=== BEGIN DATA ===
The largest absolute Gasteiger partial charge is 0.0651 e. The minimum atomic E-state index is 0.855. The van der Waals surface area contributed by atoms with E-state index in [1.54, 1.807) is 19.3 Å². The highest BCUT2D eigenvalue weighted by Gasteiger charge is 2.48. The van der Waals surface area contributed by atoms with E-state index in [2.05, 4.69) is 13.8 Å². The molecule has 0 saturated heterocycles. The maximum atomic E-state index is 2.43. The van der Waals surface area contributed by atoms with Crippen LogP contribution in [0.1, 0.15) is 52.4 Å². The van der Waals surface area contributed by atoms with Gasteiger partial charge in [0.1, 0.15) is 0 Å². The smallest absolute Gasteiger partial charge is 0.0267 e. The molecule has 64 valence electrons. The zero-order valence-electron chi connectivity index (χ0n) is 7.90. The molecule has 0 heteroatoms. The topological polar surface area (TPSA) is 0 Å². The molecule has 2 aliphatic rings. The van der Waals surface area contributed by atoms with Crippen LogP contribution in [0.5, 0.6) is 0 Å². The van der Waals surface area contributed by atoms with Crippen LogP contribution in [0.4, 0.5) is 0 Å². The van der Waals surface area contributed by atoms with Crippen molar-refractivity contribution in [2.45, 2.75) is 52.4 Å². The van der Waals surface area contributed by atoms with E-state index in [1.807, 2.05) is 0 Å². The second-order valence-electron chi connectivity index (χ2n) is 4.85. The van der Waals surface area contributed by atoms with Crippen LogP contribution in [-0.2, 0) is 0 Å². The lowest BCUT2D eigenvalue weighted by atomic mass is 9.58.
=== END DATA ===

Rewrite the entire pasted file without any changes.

The largest absolute Gasteiger partial charge is 0.0651 e. The minimum atomic E-state index is 0.855. The van der Waals surface area contributed by atoms with E-state index in [1.54, 1.807) is 19.3 Å². The highest BCUT2D eigenvalue weighted by Gasteiger charge is 2.48. The van der Waals surface area contributed by atoms with E-state index in [2.05, 4.69) is 13.8 Å². The molecule has 0 saturated heterocycles. The maximum atomic E-state index is 2.43. The van der Waals surface area contributed by atoms with Crippen LogP contribution in [0.1, 0.15) is 52.4 Å². The van der Waals surface area contributed by atoms with Gasteiger partial charge in [0.1, 0.15) is 0 Å². The smallest absolute Gasteiger partial charge is 0.0267 e. The molecule has 64 valence electrons. The zero-order valence-electron chi connectivity index (χ0n) is 7.90. The molecule has 0 heteroatoms. The topological polar surface area (TPSA) is 0 Å². The molecule has 2 aliphatic rings. The van der Waals surface area contributed by atoms with Crippen LogP contribution in [0.5, 0.6) is 0 Å². The van der Waals surface area contributed by atoms with Crippen LogP contribution in [0.4, 0.5) is 0 Å². The van der Waals surface area contributed by atoms with Crippen molar-refractivity contribution in [2.45, 2.75) is 52.4 Å². The van der Waals surface area contributed by atoms with E-state index in [1.807, 2.05) is 0 Å². The second-order valence-electron chi connectivity index (χ2n) is 4.85. The van der Waals surface area contributed by atoms with Crippen LogP contribution in [-0.2, 0) is 0 Å². The lowest BCUT2D eigenvalue weighted by atomic mass is 9.58.